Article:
I’m here in Swaziland for almost a month. There is an insidious policy being pushed by ignorant people that has me hopping mad because it is killing so many people that I care about here. It may seem like a delicate topic to you on a “Christian blog,” but if we’re to care about the poor, then we need to care about the things that kill them and make them miserable. So here goes:
Over here in Africa in
countries where the AIDS virus is killing nearly half of the population, a bad
strategy is a death sentence to millions. Swaziland and Botswana have the unfortunate
distinction of being #1 and #2 in infection rates in the world.
Swaziland is racing toward
extinction at 44% of the adult population infected and Botswana is not far
Once the AIDS virus gets rolling like this, only two
strategies have any success in reversing the trend, and one of them fails more
often than it works. I’m referring to the condom, the anti- AIDS method of
choice in Botswana. What makes this strategy so
bad is that it has a failure rate of between 12% and 21%. That is to say, men
using condoms get women pregnant an average of about 15% of the time. These are
about the same odds you have when you play Russian
roulette! Condom advocates will say that they only fail in a small percentage of the times they’re used, but the problem is that people forget or get in a hurry. So, any way you slice it, your failure rate is much higher.
But it’s much worse than that. When you consider that
women are fertile just 10% of a given month and are still getting pregnant 15%
of the time, you realize that the condom is virtually useless as a long-term strategy in preventing the
transmission of the HIV virus. In fact, over the long-term, the vast majority of those who use them
to protect against HIV will wind up contracting the disease!*
And what makes the condom as a preventative strategy
still more flawed is that people using them forget to bring them – you are never
going to train impetuous adolescents to do a good job of remembering and
Is it any wonder that in Swaziland and Botswana – where governmental
authorities and NGOs have so completely committed to this strategy that they
distribute them at their immigration counters when you come into the country and
hand them out at schools – should lead the world in infection rates? The
correlation is one to one.
Why a product like this that has such a high failure
rate (resulting in the slow agonizing death of millions) hasn’t been targeted
for lawsuits by its victims is beyond me, but it will probably happen.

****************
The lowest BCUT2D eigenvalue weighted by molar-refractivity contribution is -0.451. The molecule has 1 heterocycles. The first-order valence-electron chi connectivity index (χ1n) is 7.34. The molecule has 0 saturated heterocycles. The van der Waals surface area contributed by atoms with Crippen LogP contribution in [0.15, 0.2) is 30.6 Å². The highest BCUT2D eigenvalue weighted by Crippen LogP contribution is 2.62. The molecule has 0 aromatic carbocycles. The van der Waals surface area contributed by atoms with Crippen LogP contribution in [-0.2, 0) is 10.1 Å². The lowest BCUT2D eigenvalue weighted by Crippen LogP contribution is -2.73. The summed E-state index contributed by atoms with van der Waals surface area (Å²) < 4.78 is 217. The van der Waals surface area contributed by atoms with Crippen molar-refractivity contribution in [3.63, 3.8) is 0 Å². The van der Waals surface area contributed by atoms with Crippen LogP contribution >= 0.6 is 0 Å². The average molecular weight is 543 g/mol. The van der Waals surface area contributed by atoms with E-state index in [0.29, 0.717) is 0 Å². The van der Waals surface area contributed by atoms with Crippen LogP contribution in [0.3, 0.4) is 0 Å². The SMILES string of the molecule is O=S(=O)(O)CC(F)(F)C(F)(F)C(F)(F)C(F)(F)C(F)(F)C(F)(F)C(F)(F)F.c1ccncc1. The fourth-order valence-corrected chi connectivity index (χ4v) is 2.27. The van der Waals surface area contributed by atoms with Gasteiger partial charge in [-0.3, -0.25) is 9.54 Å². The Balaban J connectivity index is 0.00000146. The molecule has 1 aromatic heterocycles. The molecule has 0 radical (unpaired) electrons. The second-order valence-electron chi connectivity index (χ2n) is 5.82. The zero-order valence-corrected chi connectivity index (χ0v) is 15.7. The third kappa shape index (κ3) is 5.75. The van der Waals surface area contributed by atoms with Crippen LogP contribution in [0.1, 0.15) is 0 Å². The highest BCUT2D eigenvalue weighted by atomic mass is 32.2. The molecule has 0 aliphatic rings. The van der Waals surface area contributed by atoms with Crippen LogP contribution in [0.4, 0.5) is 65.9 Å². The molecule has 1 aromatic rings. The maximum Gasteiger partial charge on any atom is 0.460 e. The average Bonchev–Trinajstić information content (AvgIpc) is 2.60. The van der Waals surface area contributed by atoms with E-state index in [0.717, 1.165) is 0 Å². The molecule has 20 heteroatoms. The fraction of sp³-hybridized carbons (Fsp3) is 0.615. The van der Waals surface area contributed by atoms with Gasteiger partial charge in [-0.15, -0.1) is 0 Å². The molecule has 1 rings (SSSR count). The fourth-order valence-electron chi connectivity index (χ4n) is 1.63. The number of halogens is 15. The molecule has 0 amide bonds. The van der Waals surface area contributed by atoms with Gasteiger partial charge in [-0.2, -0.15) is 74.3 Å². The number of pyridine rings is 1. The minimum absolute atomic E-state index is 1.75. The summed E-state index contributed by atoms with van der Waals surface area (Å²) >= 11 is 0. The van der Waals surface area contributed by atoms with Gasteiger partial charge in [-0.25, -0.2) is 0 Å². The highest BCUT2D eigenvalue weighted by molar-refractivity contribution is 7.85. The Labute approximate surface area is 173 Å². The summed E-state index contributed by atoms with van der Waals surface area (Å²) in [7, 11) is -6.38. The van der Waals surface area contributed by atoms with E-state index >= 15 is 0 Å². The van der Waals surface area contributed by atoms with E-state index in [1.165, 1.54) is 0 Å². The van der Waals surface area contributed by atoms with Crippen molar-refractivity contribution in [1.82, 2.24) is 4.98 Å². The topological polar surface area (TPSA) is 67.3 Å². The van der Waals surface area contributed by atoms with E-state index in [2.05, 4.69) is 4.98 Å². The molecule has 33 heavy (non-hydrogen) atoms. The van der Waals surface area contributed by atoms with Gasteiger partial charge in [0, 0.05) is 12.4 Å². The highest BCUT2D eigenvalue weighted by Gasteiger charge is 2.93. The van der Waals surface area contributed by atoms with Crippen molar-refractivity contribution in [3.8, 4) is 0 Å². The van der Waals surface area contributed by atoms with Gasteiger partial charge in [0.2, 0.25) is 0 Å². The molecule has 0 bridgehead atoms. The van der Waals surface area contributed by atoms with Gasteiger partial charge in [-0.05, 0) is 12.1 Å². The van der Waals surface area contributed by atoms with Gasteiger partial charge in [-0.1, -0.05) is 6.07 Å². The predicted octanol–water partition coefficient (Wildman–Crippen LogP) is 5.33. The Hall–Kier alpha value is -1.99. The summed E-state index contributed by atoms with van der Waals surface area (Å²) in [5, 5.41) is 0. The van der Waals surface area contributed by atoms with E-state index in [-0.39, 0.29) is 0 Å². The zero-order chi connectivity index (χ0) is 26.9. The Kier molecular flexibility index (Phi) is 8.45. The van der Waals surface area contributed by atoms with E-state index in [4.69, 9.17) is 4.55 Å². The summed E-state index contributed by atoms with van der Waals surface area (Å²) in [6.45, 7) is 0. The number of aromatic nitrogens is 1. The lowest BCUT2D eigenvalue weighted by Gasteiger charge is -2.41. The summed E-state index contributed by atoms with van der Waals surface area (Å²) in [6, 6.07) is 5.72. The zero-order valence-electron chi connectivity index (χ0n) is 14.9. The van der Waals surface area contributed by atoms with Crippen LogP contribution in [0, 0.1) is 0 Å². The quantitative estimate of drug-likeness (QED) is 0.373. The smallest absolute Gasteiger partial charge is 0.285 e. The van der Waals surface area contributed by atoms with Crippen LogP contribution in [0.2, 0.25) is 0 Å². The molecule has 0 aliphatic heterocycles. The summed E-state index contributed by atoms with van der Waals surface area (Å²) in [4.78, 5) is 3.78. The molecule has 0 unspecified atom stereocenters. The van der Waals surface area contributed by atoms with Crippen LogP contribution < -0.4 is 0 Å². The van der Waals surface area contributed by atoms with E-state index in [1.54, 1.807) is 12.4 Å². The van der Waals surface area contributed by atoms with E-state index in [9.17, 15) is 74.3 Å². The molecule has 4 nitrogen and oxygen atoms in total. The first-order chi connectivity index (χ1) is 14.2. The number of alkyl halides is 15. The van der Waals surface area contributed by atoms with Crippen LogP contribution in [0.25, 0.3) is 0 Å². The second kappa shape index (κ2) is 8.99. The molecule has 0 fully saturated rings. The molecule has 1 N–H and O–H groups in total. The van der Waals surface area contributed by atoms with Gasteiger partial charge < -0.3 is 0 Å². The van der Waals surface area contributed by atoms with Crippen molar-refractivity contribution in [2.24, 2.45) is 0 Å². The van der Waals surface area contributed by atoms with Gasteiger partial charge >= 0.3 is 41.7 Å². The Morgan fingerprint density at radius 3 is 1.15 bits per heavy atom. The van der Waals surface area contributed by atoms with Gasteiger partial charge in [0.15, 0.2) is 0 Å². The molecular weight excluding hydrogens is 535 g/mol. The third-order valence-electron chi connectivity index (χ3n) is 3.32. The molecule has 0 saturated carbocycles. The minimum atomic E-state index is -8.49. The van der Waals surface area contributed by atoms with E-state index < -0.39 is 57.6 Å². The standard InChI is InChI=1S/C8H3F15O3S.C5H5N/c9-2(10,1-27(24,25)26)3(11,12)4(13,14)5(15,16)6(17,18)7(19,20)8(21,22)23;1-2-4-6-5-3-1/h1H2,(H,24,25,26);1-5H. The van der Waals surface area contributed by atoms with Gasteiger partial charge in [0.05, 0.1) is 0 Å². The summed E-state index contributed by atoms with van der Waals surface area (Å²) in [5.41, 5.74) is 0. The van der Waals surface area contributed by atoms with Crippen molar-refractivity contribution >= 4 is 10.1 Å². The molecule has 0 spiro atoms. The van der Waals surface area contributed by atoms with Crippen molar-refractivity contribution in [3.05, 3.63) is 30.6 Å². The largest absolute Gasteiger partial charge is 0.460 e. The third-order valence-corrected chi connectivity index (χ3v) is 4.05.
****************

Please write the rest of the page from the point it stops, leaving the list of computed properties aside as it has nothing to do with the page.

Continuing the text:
People like Bono tout Anti-retroviral drugs, but such
drugs just prolong life for those
who have it (which is wonderful for them) and may actually exacerbate the pandemic
by keeping more carriers of the virus alive, people who then continue to spread
the disease. Bottom line: ARV drugs are a palliative, but not a cure.
So really we are left with just one strategy that has
been proved effective in the fight against AIDS, and that is
self-discipline! Self-discipline means
teaching young people to abstain from sex. Some will point to studies showing
the failure of abstinence programs in the US, but
all these studies prove is that the abstinence programs were ineffective in
teaching young people self-discipline.
The one instance where an entire nation summoned the
will to engage in implementing a strategy built on teaching self-discipline was
in Uganda and it was fabulously
successful. It was a plan led by Jesus – followers. It dropped the infection
rate from about – (I didn’t fact check this, so someone please help me) 21% to 5%.**
AIDS will continue to spread around the world until
people stop trying to take short cuts around the only strategy ever successful
against it: learning self-discipline.
*Yes, if you are going to have sex, it affords some protection; using one is better than not, but that is a terrible place from which to begin. If you apply the 15% condom failure rate over the other
90% of a woman’s cycle, the incidence of failure becomes very high. When countries commit to the strategy of “condomization,” they are
pushing their populations over a cliff. In Botswana, where they aggressively
teach young people to use them, it has greatly accelerated the incidence of
**The fact that Uganda’s strategy also incorporated
the use of condoms was not nearly so important as the emphasis given on teaching